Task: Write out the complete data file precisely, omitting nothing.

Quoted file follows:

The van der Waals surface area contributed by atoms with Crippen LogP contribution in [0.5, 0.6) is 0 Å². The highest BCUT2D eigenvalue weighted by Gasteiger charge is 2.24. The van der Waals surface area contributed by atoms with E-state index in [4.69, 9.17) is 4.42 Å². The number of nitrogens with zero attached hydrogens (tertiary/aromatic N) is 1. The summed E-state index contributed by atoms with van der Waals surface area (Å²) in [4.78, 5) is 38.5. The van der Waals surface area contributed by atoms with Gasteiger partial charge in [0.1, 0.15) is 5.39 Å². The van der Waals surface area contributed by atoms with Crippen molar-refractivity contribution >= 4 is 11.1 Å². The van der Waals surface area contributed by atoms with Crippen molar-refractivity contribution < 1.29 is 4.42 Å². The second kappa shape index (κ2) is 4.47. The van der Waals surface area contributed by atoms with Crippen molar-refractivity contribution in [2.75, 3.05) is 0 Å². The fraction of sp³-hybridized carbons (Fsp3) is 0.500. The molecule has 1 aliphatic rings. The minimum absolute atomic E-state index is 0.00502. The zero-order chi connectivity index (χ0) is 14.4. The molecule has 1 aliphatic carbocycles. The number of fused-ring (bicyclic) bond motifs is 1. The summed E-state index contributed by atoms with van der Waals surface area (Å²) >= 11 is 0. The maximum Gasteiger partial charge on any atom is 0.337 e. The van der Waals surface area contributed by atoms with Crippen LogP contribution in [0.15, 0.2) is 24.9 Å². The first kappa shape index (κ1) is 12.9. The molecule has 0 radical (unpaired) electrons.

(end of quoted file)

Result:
The van der Waals surface area contributed by atoms with Crippen LogP contribution in [0.5, 0.6) is 0 Å². The highest BCUT2D eigenvalue weighted by Gasteiger charge is 2.24. The van der Waals surface area contributed by atoms with E-state index in [4.69, 9.17) is 4.42 Å². The number of nitrogens with zero attached hydrogens (tertiary/aromatic N) is 1. The summed E-state index contributed by atoms with van der Waals surface area (Å²) in [4.78, 5) is 38.5. The van der Waals surface area contributed by atoms with Gasteiger partial charge in [0.1, 0.15) is 5.39 Å². The van der Waals surface area contributed by atoms with Crippen molar-refractivity contribution >= 4 is 11.1 Å². The van der Waals surface area contributed by atoms with Crippen molar-refractivity contribution < 1.29 is 4.42 Å². The second kappa shape index (κ2) is 4.47. The van der Waals surface area contributed by atoms with Crippen molar-refractivity contribution in [2.75, 3.05) is 0 Å². The fraction of sp³-hybridized carbons (Fsp3) is 0.500. The molecule has 1 aliphatic rings. The minimum absolute atomic E-state index is 0.00502. The zero-order chi connectivity index (χ0) is 14.4. The molecule has 1 aliphatic carbocycles. The number of fused-ring (bicyclic) bond motifs is 1. The summed E-state index contributed by atoms with van der Waals surface area (Å²) >= 11 is 0. The maximum Gasteiger partial charge on any atom is 0.337 e. The van der Waals surface area contributed by atoms with Crippen LogP contribution in [0.15, 0.2) is 24.9 Å². The first kappa shape index (κ1) is 12.9. The molecule has 0 radical (unpaired) electrons.